Family Bonds- Hudson & Delaney…Chapter One

Check out the Prologue here

Chapter One

Underlying Cause

Thirteen Years Later

“Dr. Mills, there is a mother and child that came in a few minutes ago. I’ve got them in bay six. The boy looks to have a broken wrist and the mother a bruise on her face.”

He sighed; he knew what this was about. He’d seen it one too many times.

“Did they say what happened?” he asked the nurse. He looked at her nametag. It wasn’t easy to get staff on the island and he knew that many times nurses were sent over from Boston to fill shifts. It was standard but made it hard to keep people straight too.

He’d left Massachusetts General years ago because he saw way too much of this.

It was going to be everywhere—he knew it—but he wanted a more quaint setting. Not as many urgent and hard cases that burned him out. A place that let him spend more time with his patients trying to make a difference rather than slapping Band-Aids on wounds and rushing to the next open gash. 

As his father once told him, “If you wanted to spend time with your patients then you shouldn’t have become an ER doctor.”

He knew that too. The same with his twin, Carson, who was a radiologist. Patients were in and out most times and moved on to the next.

It was a balance. He had to not get too attached. Get just close enough to help but not get drawn in so much that he’d go home stressing.

“The mother is claiming the kid fell off his bike. The kid isn’t talking much.”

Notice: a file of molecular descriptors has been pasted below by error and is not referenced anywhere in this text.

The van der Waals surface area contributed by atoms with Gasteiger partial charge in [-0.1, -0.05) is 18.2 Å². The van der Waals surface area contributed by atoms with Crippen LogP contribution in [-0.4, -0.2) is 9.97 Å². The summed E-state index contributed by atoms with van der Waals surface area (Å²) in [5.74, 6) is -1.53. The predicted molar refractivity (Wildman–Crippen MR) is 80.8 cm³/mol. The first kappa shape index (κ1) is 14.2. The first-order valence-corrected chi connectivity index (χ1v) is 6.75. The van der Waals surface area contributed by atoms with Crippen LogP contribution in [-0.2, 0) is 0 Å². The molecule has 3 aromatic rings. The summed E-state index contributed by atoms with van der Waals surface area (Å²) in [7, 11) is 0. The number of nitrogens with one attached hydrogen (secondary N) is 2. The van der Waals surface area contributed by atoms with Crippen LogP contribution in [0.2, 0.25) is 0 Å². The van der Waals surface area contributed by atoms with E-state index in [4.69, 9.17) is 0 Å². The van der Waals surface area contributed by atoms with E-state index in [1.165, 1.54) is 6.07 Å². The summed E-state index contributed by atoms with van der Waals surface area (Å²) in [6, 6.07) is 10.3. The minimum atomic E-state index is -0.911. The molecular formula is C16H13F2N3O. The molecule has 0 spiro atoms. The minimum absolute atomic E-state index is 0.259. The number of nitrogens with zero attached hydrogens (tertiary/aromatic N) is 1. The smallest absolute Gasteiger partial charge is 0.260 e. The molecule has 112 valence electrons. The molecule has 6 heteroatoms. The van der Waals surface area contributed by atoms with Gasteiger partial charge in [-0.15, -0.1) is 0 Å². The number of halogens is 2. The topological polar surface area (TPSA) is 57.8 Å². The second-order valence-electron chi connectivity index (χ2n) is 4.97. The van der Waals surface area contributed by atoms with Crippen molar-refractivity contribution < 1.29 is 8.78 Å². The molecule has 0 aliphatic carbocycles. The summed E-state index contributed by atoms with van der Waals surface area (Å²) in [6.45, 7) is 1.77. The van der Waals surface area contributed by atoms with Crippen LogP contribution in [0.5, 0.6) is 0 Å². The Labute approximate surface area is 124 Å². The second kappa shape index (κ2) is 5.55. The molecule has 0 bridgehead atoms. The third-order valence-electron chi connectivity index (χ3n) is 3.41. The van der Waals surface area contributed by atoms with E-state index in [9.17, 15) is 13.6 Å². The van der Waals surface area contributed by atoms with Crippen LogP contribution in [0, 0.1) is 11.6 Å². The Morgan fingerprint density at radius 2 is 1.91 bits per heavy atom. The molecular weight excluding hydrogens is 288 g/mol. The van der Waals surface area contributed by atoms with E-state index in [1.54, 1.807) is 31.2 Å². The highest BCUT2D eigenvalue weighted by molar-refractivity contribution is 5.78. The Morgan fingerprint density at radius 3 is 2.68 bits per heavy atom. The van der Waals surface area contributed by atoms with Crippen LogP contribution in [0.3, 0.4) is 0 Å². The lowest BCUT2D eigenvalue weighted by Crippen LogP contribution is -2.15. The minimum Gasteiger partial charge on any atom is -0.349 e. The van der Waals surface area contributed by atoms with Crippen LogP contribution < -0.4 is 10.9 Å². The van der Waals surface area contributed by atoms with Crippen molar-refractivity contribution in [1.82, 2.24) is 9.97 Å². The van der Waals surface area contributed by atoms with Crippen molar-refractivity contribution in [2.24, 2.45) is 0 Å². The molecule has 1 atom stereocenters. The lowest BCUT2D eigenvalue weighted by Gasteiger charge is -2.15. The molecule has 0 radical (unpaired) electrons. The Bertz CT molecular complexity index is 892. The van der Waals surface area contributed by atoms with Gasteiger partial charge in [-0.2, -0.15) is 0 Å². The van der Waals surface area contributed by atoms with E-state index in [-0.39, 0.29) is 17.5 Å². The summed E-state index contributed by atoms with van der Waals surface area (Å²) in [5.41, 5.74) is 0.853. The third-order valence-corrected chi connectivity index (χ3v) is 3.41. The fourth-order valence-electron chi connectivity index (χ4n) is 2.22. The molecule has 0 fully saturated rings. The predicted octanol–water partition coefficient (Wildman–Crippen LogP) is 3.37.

Classic signs of abuse. “And the kid. What is he saying? Nothing at all?”

“I asked a few times and he keeps looking at his mother before he answers.”

“I’ll see what I can get out of her. What about her face?” he asked. “Did you question her there?”

“I did. She said she tripped running to him and bumped into the wall.”

“Not very original,” he said.

“Especially since they’ve been here before,” the nurse said. 

He pulled his laptop closer to him that was on the stand he pushed around. “Thanks, Molly.”

She smiled at him, her face blushing some. He pegged her for early thirties. Probably a few years younger than him, but he wasn’t interested.

The ER was busy, as it normally was, but wasn’t slammed. He’d finished up with a patient forty minutes ago that was way too thin for anyone. He knew an eating disorder when he saw it and the husband brought her in for stomach pains.

After multiple tests and labs, he sent her out with a prescription for heartburn. That wouldn’t do much with the damage to the esophagus from all the vomiting the woman had been doing over the years. Her teeth were decaying and he knew his cousin Coy Bond would cringe looking in that patient’s mouth in his dental office.

The nurses discharged her and would give her information to seek help, but chances were it’d get ignored.